A South African anthropologist criticized the HSRC reports for recommendations that South Africa should become an ‘impenetrable fortress’ in which migrants will remain ‘at the bottom of the internal hierarchy’, recommendations that take refuge in the notion of a bounded all-or-nothing citizenship based essentially on territory. The labeling of the violence as ‘xenophobic’ hides as much as it reveals What is required is to “study up”. Also, South Africans’ sentiments toward foreign African nationals are more complicated than simply xenophobic – some are positive and some negative depending on local conditions. ‘The fact that some poor South Africans looted the possessions of people they saw as outsiders, chased them out of the townships, and burned at least one person alive was, without doubt, deeply shocking. But to understand just how shocking it was one needs to look at the broad sweep of South African xenophobia, consider the full extent of its causes, and reflect on the disturbing ways influential South Africans respond to it’ The article sheds no further light on how such understanding could be achieved.
Wits University colloquium on violence and xenophobia. Outbursts a ‘national shock’, partially generated by international moral outrage Constitutional claim that ‘South Africa belongs to all who live in it’ has been reversed The naming of the violence as xenophobic conceals as much as it reveals. This term ‘an alibi for a much more profound malaise’, ‘a secondary symptom rather than a primary cause of violence’. Perpetrators targeted those they perceived as not belonging to South African nation-state. A culture of entitlement – for those who live in shacks without prospect of a job – led them to commit violence against non-citizens. The targets of this violence were black rather than white foreigners, that is in effect, pointing to racialised degrees of belonging. ‘That the poor have made scapegoats of foreign blacks is a reflection of the political impasse on the long walk to freedom’. Precisely how this political impasse led to violence is not addressed. One chapter in the volume however makes a significantly different case: (There is) a disconnect between popular and elite ‘common sense’ on the matter of ‘foreigners’. This xenophobia … is coming from below – it is profoundly democratic, albeit in the majoritarian-popular sense rather than the liberal-constitutional one… ‘They’ – the urban poor – occupy a different universe of meaning to ‘us… the author points to the absence in the formal political discourse of either mobilization aimed against foreigners or of an instrumental manipulation of xenophobic sentiments. Rather, within their militaristic subcultures that tolerate crime and violence and that experience corrupt and incompetent policing as normal, members of this underclass ‘have made a rational diagnosis of their problem’ Why such xenophobic violence is claimed to be ‘profoundly democratic’ is not clear.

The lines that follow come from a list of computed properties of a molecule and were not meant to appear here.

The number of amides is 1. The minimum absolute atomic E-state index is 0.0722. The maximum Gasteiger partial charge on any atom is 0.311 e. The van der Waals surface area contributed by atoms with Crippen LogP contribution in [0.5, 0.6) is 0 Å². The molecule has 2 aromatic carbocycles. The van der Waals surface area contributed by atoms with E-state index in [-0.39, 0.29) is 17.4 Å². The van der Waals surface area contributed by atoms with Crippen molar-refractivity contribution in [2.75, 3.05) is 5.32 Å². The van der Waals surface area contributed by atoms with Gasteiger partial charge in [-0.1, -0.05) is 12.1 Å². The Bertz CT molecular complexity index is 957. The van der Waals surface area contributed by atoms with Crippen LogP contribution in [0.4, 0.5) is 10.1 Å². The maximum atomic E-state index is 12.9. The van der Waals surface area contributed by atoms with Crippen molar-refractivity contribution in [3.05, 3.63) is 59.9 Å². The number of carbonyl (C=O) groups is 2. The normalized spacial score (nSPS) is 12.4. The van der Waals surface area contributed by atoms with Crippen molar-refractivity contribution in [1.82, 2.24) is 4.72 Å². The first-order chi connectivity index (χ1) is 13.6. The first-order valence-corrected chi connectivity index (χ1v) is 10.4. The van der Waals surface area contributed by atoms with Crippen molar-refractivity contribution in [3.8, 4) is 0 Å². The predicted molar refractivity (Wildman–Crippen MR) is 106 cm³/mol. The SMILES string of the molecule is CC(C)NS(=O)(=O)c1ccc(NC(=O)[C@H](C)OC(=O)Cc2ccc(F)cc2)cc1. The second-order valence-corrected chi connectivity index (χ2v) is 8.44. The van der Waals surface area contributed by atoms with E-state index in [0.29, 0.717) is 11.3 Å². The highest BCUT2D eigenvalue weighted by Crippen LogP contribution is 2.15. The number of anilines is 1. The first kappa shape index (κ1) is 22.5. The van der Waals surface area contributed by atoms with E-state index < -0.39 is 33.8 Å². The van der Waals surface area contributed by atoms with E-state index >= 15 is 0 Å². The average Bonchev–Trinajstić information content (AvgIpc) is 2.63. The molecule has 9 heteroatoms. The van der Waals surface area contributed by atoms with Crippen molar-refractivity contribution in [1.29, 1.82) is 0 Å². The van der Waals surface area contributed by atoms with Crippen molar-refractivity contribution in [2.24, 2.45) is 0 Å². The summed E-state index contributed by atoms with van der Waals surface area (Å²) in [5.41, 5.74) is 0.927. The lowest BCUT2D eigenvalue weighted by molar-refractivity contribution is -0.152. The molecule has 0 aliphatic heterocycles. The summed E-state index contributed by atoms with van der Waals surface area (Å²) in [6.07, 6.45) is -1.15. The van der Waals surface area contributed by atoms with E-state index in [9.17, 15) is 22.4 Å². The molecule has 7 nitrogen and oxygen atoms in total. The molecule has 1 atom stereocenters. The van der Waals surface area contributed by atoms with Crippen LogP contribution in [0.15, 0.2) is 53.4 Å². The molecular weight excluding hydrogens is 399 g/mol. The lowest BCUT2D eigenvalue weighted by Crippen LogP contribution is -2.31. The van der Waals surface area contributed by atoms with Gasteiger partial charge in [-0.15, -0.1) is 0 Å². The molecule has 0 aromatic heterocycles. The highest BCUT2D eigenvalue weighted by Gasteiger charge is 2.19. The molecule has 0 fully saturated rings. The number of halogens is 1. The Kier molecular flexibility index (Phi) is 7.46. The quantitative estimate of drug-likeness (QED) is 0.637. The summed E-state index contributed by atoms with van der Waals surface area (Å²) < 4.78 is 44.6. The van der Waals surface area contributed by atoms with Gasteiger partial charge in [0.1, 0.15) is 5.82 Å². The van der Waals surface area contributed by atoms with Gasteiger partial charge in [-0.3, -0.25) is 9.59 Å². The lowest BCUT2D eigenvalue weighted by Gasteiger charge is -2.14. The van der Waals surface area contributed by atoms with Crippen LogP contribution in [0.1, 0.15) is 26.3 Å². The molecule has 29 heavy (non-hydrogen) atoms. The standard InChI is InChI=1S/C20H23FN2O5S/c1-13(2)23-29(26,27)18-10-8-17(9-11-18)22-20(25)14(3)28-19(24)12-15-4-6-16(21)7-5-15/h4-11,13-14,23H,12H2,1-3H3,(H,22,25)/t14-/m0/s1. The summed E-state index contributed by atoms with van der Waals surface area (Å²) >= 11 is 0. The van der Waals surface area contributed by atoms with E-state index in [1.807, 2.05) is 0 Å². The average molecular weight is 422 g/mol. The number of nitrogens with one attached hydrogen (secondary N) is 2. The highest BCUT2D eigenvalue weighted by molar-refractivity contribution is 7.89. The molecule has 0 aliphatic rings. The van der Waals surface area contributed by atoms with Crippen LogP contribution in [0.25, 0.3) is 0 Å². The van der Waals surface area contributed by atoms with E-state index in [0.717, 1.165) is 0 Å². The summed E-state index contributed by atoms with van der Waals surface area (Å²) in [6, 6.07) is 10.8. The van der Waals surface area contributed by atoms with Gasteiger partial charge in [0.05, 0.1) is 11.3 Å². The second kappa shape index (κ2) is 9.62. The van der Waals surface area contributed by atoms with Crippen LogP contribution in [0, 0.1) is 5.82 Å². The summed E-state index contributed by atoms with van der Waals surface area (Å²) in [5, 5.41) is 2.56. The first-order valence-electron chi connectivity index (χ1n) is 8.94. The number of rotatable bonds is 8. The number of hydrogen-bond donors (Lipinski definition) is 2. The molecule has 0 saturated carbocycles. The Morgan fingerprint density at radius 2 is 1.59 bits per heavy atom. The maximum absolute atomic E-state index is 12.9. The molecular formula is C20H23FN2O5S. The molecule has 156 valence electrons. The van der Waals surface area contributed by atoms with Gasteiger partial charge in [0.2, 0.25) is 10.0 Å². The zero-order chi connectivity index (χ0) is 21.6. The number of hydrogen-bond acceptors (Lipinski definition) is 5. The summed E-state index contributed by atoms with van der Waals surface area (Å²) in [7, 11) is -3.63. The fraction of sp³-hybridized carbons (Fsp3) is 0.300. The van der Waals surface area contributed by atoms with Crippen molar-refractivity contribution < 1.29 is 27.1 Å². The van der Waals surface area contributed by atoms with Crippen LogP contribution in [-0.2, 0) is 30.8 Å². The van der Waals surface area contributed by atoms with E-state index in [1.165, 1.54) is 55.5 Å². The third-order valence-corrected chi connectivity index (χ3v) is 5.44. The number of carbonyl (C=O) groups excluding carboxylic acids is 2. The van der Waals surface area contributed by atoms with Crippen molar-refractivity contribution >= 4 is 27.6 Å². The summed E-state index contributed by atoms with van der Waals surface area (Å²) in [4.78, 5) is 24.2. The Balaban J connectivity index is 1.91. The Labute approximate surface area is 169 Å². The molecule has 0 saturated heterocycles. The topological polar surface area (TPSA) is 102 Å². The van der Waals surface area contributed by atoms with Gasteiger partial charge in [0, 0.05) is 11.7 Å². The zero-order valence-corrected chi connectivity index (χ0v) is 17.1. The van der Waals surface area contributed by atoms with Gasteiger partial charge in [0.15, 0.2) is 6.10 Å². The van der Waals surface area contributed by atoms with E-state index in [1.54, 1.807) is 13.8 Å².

A number of the book’s photographs are of perpetrators. Their emotions appear devoid of guilt, of remorse and of fear of retribution. The young men shown carrying weapons or loot emerge as disinhibited and often as deriving pleasure from their collective actions. Insofar as this interpretation is valid, nowhere in the book is this extraordinary conduct addressed.
Steinberg’s ISS Paper - the series of events ‘the first sustained, nationwide eruption of social unrest since the beginning of South Africa’s democratic era in 1994’ poor young South African urban residents define the national economy as comprising a fixed number of jobs what these young men have learnt is that it is local party- political influence that counts when competing for jobs - provided by a bureaucracy rather than created by entrepreneurs they believe that South Africans alone are entitled to these opportunities, entrepreneurially successful foreigners become targets of resentment and assault.